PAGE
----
How much, therefore, doth it concern me to keep my soul in continual exercise upon what is good? for be sure, if I do not set it on work, the devil will; and if it do not work for God, it will work for him: I know, sinful objects are more agreeable to a sinful soul; but I am sure, holy thoughts are more conformable to a holy God. Why therefore should I spend and ravel out my thoughts upon that which will destroy my soul? No, no; I shall henceforth endeavour always to be employing my thoughts upon something that is good, and therefore to have good subjects constantly at hand to think upon; (as the attributes of God, the glory of heaven, the misery of hell, the merits of Christ, the

corruption of my nature, the sinfulness of sin, the beauty of holiness, the vanity of the world, the immortality of the soul, and the like ;) and likewise to take occasion, from the objects I meet or converse with in the world, to make such remarks and reflections, as may be for my advantage and improvement in my spiritual affairs. For there is nothing in the world, though it be never so bad, but what I may exercise good thoughts upon and my neglect, in this kind, has been the real occasion of all those vain thoughts that have hitherto possessed my soul. I have not kept them close to their work, to think upon what is good, and therefore they have run out into those extragavances, which, by the blessing of God, in the performance of these resolutions, I shall endeavour to avoid.


It is indeed, a singular advantage of that high and heavenly calling, in which the Most High, of his wisdom and goodness, has been pleased to place me, that all the objects we converse with, and all the subjects we exercise our thoughts upon, are either God and heaven, or something relating to them. So that we need not go out of our common road to meet with this heavenly company, good thoughts. But then, I do not account every thought of God or heaven, which only swims in my brain, to be a good and holy thought, unless it sinks down into my heart and affections, i. e. unless to my meditations of God and another world, I join a longing for him, a rejoicing in him, and a solacing myself in the hopes of a future enjoyment of him. Neither will this be any hindrance, but a furtherance to my studies; for, as I know no divine truths as I ought, unless I know them practically and experimentally; so I never think I have any clear apprehensions of God, till I find my affections are inflamed towards him; or that I ever understand any divine truth aright, till my heart be brought into subjection to it.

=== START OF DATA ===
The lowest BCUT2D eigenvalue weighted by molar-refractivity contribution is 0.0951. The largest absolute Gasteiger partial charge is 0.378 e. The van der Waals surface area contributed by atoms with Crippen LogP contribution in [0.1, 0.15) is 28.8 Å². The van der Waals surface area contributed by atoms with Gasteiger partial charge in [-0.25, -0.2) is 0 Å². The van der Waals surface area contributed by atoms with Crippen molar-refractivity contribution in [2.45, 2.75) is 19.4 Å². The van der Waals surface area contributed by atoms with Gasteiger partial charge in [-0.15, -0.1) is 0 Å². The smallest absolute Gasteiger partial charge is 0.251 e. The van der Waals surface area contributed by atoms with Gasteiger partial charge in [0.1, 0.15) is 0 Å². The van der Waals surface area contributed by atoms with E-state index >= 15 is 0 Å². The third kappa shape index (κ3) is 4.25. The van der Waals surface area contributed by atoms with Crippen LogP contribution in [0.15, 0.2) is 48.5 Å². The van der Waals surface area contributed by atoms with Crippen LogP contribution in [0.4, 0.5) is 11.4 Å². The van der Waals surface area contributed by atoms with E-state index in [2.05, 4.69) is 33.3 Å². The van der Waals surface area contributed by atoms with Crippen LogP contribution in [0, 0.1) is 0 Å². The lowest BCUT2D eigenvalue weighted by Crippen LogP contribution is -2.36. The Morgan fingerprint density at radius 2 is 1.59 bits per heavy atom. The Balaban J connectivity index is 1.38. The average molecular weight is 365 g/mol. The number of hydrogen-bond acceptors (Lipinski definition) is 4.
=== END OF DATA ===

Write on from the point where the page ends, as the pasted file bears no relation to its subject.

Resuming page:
This resolution, therefore, extends itself not only to the subject matter of my thoughts, but also to the

quality of them, with regard to practice, that they may influence my life and conversation, that whether I speak, or write, or eat, or drink, or whatsoever I do, I may still season all, even my commonest actions, with heavenly meditations; there being nothing I can set my hand to, but I may likewise set my heart a working upon it. Which accordingly I shall endeavour, by the blessing of God, to do. And, for the better ordering of my thoughts,


I am resolved, by the grace of God, so to marshal my thoughts, that they may not one justle out another, nor any of them prejudice the business I am about. My soul being by nature swift and nimble, and by corruption inordinate and irregular in its operations, I can never set myself to think upon one thing, but presently another presses in, and another after that, and so on, till by thinking of so many things at once, I can think upon nothing to any purpose. And hence it is, that I throw away thousands of thoughts each day for nothing, which, if well managed, might prove very profitable and advantageous to me. To prevent, therefore, this tumultuous, desultory, and useless working of my thoughts, as I have already resolved to fix and settle my heart upon necessary, and useful, and good objects, so, to prevent my thoughts rolling from one thing to another, or leaping from the top of one to the height of another object, I must now endeavour to rank and digest them into order and method, that they may for the future be more steady and regular in their pursuits. I know, the devil and my own corrupt nature will labour to break the ranks and confound the order of them; what stratagem therefore shall I use, to prevent this confusion? I shall endeavour, by the grace of God, whensoever I